Tip #5: Stop Caring about your Art (and other’s work)

Yep, I know. That sentence seems like sacrilege in itself. But as artists, there are times where we care WAY too much about the work we create. Now don’t get me wrong, of course we should always strive to create great, meaningful work. However, sometimes that passion controls our emotions about our art too much. We spend so much time comparing ourselves to the people we look up to as creatives, and thus, we lose sight of our own artistic process. We forget to stay in our own boat when it comes to improving our art, where instead of putting pride aside and tackling the concepts that we need to learn or are struggling with, we begin trying to replicate what other artists are doing, with the hope that it will be just as good. Well news flash, and I’ll be blunt, you will NEVER be as good as that artist. Not because you aren’t talented, or not driven, it’s because you aren’t that person. You don’t share the same experiences and influences as everyone else, and that’s the beauty of art. Art is an expression of our minds and souls, that’s what makes it to important and valuable. So when you try to copy your hero, you’re creating a red herring, not something in your own artistic voice.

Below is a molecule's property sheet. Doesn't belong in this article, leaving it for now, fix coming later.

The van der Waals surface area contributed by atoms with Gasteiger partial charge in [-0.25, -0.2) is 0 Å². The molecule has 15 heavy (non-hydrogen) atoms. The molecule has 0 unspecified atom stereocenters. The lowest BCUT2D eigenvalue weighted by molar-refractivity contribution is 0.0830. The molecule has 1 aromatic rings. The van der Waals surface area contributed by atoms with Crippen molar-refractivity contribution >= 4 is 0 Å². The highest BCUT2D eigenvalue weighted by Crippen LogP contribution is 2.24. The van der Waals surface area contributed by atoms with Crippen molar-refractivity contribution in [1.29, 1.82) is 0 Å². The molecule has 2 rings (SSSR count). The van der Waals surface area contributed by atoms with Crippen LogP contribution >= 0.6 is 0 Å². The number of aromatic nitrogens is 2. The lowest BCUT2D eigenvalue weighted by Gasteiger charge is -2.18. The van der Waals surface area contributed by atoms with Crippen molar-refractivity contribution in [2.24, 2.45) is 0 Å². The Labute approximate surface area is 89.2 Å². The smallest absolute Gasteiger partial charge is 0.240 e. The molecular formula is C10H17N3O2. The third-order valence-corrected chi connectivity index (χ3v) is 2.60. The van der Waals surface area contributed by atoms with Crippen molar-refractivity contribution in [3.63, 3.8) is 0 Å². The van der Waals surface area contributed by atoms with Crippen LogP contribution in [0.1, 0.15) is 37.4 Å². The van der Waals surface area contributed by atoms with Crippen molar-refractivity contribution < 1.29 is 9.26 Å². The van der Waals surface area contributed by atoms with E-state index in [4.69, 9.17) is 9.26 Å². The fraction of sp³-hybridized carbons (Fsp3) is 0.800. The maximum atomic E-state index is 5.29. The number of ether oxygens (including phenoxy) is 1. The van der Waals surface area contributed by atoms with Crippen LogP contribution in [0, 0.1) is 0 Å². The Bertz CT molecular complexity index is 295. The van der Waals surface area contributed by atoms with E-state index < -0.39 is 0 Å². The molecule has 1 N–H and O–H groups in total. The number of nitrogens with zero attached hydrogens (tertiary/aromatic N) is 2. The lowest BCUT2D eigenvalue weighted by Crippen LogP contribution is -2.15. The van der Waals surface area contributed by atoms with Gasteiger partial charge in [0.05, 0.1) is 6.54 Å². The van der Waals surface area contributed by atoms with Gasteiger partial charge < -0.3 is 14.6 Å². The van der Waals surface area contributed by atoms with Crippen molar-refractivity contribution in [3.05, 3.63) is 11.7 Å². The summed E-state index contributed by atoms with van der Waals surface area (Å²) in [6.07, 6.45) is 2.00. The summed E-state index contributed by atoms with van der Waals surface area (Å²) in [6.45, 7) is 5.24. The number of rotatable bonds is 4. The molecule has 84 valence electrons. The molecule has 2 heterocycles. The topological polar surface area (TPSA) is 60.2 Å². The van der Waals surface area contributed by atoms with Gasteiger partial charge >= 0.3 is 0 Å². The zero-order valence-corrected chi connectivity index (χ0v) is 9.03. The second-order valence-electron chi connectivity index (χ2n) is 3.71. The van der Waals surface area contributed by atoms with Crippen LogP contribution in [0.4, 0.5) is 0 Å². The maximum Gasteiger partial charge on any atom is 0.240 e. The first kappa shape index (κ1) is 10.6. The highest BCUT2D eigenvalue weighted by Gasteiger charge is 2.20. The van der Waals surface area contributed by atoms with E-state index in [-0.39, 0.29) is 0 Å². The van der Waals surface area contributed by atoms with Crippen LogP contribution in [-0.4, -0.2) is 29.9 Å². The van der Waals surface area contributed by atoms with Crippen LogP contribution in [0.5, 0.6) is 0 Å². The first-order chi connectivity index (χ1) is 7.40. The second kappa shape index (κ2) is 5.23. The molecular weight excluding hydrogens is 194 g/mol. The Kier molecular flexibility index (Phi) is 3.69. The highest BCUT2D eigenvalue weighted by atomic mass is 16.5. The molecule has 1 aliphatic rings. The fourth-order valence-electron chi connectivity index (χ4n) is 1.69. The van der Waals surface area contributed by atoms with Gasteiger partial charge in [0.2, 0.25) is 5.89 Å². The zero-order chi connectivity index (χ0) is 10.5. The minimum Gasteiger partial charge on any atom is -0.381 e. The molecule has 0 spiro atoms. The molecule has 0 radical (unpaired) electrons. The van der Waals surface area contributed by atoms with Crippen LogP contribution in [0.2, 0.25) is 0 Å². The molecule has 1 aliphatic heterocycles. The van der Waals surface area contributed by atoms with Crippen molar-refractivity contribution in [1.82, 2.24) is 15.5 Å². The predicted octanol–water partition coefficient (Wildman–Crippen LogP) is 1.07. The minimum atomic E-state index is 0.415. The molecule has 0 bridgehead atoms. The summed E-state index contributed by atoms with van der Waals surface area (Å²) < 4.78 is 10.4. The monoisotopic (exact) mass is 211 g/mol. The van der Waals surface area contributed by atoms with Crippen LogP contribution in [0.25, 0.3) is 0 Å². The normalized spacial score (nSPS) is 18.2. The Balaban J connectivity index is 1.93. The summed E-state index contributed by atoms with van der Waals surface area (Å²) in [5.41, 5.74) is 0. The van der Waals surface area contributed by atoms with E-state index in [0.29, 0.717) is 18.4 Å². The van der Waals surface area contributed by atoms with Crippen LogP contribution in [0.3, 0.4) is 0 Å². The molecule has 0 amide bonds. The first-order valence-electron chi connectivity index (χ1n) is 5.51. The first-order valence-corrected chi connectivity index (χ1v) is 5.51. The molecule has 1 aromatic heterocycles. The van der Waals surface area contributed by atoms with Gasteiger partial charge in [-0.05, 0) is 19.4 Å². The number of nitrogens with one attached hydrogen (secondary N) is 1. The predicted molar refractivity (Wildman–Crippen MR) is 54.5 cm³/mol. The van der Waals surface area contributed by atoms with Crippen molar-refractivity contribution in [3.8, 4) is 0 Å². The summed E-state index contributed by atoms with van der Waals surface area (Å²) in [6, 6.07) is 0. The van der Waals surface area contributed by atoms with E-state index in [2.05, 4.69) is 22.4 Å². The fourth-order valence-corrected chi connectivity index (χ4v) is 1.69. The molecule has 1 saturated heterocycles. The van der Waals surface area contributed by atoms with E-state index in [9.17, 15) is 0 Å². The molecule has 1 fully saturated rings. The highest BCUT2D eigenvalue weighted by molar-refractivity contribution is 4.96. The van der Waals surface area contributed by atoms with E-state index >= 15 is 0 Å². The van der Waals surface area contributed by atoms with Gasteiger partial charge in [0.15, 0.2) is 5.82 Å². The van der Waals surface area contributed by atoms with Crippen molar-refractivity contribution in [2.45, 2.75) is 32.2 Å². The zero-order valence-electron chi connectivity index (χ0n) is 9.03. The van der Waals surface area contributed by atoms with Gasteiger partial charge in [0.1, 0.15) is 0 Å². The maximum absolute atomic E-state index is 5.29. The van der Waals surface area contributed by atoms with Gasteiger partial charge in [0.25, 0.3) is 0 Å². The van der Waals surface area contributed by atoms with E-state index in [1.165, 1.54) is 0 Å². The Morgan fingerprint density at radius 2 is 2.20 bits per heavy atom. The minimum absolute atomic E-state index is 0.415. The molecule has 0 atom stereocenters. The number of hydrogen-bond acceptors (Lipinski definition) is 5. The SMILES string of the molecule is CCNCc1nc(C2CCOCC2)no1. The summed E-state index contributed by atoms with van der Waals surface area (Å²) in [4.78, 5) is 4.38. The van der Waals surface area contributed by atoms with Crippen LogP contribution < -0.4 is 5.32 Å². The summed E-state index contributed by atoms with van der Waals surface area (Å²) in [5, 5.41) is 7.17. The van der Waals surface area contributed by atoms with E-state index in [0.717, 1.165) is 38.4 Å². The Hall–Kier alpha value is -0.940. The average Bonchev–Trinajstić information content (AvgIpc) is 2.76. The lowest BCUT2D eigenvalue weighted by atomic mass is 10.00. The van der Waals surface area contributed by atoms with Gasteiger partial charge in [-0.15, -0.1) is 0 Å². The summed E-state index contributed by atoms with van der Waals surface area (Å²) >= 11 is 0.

I’m sure there are a hundred and one more things I could touch base on, but overall I hope I touched base on some big ones. Art block is common for every creative, so if it hits, switch up your routine! Monotony can sometimes be the biggest killer, so don’t forget to break your routine!

Good luck!

How does I art blog?

Y’know, I always had a fondness for writing, but ever since I graduated college, I thought my days of typing words for four page essays were behind me. Obviously, I’m an artist, thus creating illustrations was the most comfortable form of communication to share the inner workings of my weird mind. That’s why when I decided I wanted to make a blog I was stumped. What the heck do I even try to talk about here? Art? Well duh, but what else? How I get ideas? That picture of my dog I took yesterday? Well for those of you that have the smallest curiosity of what I would even write here (God bless you), my answer is…..I don’t have a freaking clue.